Goldman Sachs Group Inc. (GS:US) stood by its forecast for a rally in gold this year, saying that the precious metal will advance to $1,840 an ounce over six months as the U.S. central bank embarks on a third round of stimulus in June.
Gold remains the “currency of last resort,” according to analysts led by Jeffrey Currie in a report dated yesterday, the same day that the price sank to the lowest level in four months as Europe’s escalating debt crisis boosted the dollar. The restated gold forecast implies a 16 percent surge.
Concerns that Greece may leave the euro reignited Europe’s crisis this week, driving commodities including gold lower along with base metals, crude oil and equities as the dollar climbed. The 17-nation euro area is on the verge of losing one of its members, according to a Bloomberg Global Poll published today.
“In early 2009, we suggested that gold had become the currency of last resort, overtaking the U.S. dollar’s status due to the rising risk of sovereign default and debasement concerns,” Currie wrote. Even as the U.S. currency advanced and gold fell on the European crisis in recent months, “it is too early for the dollar to reclaim this status,” he wrote.
Gold for June delivery on the Comex dropped 0.3 percent to $1,589.30 an ounce at 5:25 p.m. in Singapore, declining for a fourth day as Greek leaders struggled to form a government following elections at the weekend. The metal, which has lost 17 percent from its all-time high of $1,923.70 in September, is on course for a fourth monthly drop in May.
‘Remains in Place’
“The case for higher gold prices remains in place,” the analysts wrote. “U.S. economic and employment data has now disappointed for several weeks, European election results point to further stress in the euro area, while anecdotal data suggests that physical gold demand remains resilient.”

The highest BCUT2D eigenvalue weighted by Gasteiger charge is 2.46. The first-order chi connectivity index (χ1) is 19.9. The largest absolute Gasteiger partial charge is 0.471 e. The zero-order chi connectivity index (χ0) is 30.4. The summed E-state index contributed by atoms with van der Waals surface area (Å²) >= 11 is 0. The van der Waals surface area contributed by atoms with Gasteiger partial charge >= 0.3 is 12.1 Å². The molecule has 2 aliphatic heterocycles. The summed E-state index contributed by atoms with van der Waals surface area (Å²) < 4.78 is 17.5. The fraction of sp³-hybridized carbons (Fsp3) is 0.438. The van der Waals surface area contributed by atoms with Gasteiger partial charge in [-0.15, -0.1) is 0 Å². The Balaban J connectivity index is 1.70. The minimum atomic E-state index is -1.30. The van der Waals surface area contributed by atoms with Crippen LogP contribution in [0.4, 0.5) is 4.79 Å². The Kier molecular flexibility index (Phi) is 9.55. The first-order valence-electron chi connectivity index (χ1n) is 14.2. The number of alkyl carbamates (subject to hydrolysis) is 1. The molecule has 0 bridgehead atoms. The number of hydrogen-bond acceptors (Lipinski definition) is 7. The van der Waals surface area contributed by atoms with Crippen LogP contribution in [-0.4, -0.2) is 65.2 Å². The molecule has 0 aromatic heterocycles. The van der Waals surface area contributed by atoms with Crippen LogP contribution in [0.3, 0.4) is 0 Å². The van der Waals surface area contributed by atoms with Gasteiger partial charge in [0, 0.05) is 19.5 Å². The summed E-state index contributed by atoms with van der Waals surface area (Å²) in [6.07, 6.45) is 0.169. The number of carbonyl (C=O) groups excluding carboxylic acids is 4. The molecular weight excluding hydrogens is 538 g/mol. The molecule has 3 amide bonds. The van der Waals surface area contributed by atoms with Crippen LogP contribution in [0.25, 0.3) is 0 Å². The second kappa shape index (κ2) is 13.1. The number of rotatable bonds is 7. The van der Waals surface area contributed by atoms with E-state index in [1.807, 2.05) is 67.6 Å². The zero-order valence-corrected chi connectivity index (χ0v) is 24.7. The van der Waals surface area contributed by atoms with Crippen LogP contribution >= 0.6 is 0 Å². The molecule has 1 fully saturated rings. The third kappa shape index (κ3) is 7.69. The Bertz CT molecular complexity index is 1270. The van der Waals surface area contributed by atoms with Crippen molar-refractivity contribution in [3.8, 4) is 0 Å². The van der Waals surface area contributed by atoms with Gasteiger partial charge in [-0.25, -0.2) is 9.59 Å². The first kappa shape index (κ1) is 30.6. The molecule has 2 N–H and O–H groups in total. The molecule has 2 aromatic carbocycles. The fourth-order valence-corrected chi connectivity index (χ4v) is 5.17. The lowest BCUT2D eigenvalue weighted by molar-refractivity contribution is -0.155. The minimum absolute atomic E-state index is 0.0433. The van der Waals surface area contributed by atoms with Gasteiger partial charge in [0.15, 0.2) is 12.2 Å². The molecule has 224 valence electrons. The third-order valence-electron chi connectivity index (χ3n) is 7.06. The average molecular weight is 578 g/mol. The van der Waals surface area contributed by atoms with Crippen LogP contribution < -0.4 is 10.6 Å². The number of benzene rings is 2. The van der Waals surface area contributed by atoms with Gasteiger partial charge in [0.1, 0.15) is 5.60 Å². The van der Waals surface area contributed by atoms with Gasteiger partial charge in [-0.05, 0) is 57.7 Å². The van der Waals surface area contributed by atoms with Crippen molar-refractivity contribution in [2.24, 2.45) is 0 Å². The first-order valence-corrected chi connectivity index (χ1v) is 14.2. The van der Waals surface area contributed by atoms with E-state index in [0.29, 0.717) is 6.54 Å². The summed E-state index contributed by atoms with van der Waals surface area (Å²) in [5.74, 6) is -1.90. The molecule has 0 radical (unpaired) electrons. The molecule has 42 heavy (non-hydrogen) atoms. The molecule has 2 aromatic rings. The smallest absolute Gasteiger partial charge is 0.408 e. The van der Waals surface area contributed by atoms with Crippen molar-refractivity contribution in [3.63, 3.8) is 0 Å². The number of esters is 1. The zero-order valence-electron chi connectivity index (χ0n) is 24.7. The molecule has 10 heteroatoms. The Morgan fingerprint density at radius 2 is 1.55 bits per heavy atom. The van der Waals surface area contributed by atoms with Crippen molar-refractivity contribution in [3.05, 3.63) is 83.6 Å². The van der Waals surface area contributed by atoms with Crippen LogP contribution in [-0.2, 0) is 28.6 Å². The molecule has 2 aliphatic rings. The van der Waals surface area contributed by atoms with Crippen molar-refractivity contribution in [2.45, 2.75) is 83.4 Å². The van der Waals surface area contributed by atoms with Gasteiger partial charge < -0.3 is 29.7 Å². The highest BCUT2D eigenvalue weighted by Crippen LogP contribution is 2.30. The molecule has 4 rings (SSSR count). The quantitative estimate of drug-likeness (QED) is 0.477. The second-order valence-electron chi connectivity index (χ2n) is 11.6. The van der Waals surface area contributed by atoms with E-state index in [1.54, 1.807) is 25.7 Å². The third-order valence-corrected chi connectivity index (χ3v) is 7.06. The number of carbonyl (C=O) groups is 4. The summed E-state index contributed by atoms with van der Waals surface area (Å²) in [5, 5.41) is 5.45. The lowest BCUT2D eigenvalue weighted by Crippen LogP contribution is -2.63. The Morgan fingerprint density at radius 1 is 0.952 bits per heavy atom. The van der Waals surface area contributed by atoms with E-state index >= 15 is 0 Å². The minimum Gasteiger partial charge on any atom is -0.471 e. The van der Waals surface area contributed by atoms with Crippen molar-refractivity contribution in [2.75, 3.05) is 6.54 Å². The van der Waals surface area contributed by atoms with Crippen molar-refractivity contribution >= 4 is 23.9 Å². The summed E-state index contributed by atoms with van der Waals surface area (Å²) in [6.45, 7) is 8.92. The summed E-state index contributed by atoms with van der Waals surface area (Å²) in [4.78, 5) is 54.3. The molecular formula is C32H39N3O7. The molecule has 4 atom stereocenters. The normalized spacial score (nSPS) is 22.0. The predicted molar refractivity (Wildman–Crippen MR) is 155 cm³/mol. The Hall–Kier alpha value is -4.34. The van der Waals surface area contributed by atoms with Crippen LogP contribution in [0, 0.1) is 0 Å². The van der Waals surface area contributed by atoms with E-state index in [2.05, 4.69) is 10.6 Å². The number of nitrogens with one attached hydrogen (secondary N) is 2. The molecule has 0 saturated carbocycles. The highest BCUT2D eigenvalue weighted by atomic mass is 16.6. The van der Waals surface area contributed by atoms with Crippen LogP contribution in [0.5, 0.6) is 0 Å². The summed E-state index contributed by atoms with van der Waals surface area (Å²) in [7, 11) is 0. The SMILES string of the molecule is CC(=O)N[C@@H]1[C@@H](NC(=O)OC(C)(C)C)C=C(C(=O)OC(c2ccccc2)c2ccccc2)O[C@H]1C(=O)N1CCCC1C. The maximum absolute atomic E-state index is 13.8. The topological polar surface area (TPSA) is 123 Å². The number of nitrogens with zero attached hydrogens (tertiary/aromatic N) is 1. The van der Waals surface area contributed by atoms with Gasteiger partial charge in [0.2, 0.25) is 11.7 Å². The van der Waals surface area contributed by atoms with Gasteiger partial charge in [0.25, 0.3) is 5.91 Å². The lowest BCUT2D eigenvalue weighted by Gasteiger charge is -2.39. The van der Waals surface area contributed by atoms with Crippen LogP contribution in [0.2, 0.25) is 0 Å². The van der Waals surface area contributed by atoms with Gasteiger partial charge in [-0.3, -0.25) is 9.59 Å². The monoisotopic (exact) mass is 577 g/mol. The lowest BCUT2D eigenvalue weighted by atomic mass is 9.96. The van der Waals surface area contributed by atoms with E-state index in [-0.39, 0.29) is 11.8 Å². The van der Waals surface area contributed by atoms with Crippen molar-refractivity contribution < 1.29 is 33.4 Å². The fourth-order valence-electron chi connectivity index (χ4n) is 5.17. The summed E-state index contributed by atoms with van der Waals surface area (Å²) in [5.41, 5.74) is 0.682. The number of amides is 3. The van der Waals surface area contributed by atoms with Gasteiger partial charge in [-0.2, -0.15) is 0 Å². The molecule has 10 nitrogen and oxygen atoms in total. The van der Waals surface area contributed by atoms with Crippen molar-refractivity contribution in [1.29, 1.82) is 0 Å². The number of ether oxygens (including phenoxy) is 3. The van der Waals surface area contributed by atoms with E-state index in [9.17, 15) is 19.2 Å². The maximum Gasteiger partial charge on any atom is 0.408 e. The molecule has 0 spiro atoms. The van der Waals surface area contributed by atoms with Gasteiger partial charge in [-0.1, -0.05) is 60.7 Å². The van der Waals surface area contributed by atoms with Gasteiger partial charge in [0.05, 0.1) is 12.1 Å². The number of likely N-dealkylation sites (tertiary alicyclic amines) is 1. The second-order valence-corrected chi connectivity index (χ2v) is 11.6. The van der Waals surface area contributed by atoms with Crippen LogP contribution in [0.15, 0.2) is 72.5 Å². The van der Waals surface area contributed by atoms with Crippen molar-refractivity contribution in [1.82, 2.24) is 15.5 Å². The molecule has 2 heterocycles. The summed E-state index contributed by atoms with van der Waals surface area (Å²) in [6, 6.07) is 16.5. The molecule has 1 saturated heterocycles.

The U.S. Federal Reserve will announce additional monetary easing when policy makers meet next month, Jan Hatzius, chief economist at New York-based Goldman, predicted in a report on May 8. The central bank bought $2.3 trillion of bonds in two rounds of quantitative easing from December 2008 to June 2011 to drive the recovery in the world’s largest economy.
U.S. payrolls climbed by 115,000 workers in April, the smallest increase in six months, Labor Department reported last week, boosting concern that the recovery may falter. The jobless rate fell to a three-year low of 8.1 percent as people left the labor force, adding to worries that the expansion is cooling.
Gold, which has still risen 1.4 percent in New York in 2012, has rallied for 11 straight years as investors sought a hedge against inflation and central banks expanded reserves. Holdings in bullion-backed exchange-traded products are at 2,382.016 metric tons, about 1.2 percent below the March 13 record, data compiled by Bloomberg show.
Emerging-market central banks continued to purchase gold for reserves, while demand in largest user India may gain after the government withdrew an excise tax on precious-metal jewelry, the analysts wrote. A jump in imports into mainland China from Hong Kong also pointed to strong growth in demand, they wrote.
Goldman’s forecast for additional easing from the U.S. central bank is similar to that from Bill Gross, who runs Pacific Investment Management Co.’s Total Return Fund, the world’s largest mutual fund. A decision to buy more debt is “getting closer,” Gross wrote on Twitter this week.
The euro declined to $1.2912 yesterday, the lowest level since Jan. 23. In the Bloomberg Global Poll, 57 percent of 1,253 investors, analysts and traders who are Bloomberg subscribers said that at least one country will abandon the euro by year-end.
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